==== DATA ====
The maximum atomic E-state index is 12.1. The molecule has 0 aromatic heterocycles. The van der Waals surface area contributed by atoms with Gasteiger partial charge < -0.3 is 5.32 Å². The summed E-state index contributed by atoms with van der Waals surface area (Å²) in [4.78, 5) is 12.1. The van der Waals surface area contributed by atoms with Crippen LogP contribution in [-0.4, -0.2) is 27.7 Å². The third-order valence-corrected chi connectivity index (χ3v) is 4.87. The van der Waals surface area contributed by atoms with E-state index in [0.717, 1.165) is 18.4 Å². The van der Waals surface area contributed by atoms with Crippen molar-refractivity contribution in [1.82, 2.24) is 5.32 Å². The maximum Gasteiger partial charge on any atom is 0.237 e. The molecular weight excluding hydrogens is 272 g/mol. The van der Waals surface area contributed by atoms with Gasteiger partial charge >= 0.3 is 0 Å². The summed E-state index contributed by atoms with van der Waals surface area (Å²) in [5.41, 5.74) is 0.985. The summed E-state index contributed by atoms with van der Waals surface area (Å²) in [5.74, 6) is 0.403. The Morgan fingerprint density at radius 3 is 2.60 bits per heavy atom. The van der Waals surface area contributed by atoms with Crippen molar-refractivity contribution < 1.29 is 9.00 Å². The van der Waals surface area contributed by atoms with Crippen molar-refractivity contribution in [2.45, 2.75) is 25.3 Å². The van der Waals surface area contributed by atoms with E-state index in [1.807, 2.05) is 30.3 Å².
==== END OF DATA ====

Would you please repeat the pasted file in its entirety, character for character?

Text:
The maximum atomic E-state index is 12.1. The molecule has 0 aromatic heterocycles. The van der Waals surface area contributed by atoms with Gasteiger partial charge < -0.3 is 5.32 Å². The summed E-state index contributed by atoms with van der Waals surface area (Å²) in [4.78, 5) is 12.1. The van der Waals surface area contributed by atoms with Crippen LogP contribution in [-0.4, -0.2) is 27.7 Å². The third-order valence-corrected chi connectivity index (χ3v) is 4.87. The van der Waals surface area contributed by atoms with E-state index in [0.717, 1.165) is 18.4 Å². The van der Waals surface area contributed by atoms with Crippen molar-refractivity contribution in [1.82, 2.24) is 5.32 Å². The maximum Gasteiger partial charge on any atom is 0.237 e. The molecular weight excluding hydrogens is 272 g/mol. The van der Waals surface area contributed by atoms with Gasteiger partial charge >= 0.3 is 0 Å². The summed E-state index contributed by atoms with van der Waals surface area (Å²) in [5.41, 5.74) is 0.985. The summed E-state index contributed by atoms with van der Waals surface area (Å²) in [5.74, 6) is 0.403. The Morgan fingerprint density at radius 3 is 2.60 bits per heavy atom. The van der Waals surface area contributed by atoms with Crippen molar-refractivity contribution < 1.29 is 9.00 Å². The van der Waals surface area contributed by atoms with Crippen molar-refractivity contribution in [2.45, 2.75) is 25.3 Å². The van der Waals surface area contributed by atoms with E-state index in [1.807, 2.05) is 30.3 Å².